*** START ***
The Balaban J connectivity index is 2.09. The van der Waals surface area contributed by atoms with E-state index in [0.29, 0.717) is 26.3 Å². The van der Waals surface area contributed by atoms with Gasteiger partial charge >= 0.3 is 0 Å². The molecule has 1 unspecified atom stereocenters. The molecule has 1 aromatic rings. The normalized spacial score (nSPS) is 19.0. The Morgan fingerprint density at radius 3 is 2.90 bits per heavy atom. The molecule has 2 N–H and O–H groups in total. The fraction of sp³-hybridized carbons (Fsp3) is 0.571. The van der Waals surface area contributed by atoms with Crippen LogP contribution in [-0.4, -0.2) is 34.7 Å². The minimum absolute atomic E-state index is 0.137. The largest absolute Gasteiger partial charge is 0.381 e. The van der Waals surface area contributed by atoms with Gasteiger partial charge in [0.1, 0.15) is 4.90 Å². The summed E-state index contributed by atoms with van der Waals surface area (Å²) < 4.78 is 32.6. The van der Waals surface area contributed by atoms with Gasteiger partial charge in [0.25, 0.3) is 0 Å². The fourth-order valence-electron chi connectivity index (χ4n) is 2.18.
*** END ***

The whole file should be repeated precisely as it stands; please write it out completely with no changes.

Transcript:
The Balaban J connectivity index is 2.09. The van der Waals surface area contributed by atoms with E-state index in [0.29, 0.717) is 26.3 Å². The van der Waals surface area contributed by atoms with Gasteiger partial charge >= 0.3 is 0 Å². The molecule has 1 unspecified atom stereocenters. The molecule has 1 aromatic rings. The normalized spacial score (nSPS) is 19.0. The Morgan fingerprint density at radius 3 is 2.90 bits per heavy atom. The molecule has 2 N–H and O–H groups in total. The fraction of sp³-hybridized carbons (Fsp3) is 0.571. The van der Waals surface area contributed by atoms with Crippen LogP contribution in [-0.4, -0.2) is 34.7 Å². The minimum absolute atomic E-state index is 0.137. The largest absolute Gasteiger partial charge is 0.381 e. The van der Waals surface area contributed by atoms with Gasteiger partial charge in [0.1, 0.15) is 4.90 Å². The summed E-state index contributed by atoms with van der Waals surface area (Å²) < 4.78 is 32.6. The van der Waals surface area contributed by atoms with Gasteiger partial charge in [0.25, 0.3) is 0 Å². The fourth-order valence-electron chi connectivity index (χ4n) is 2.18.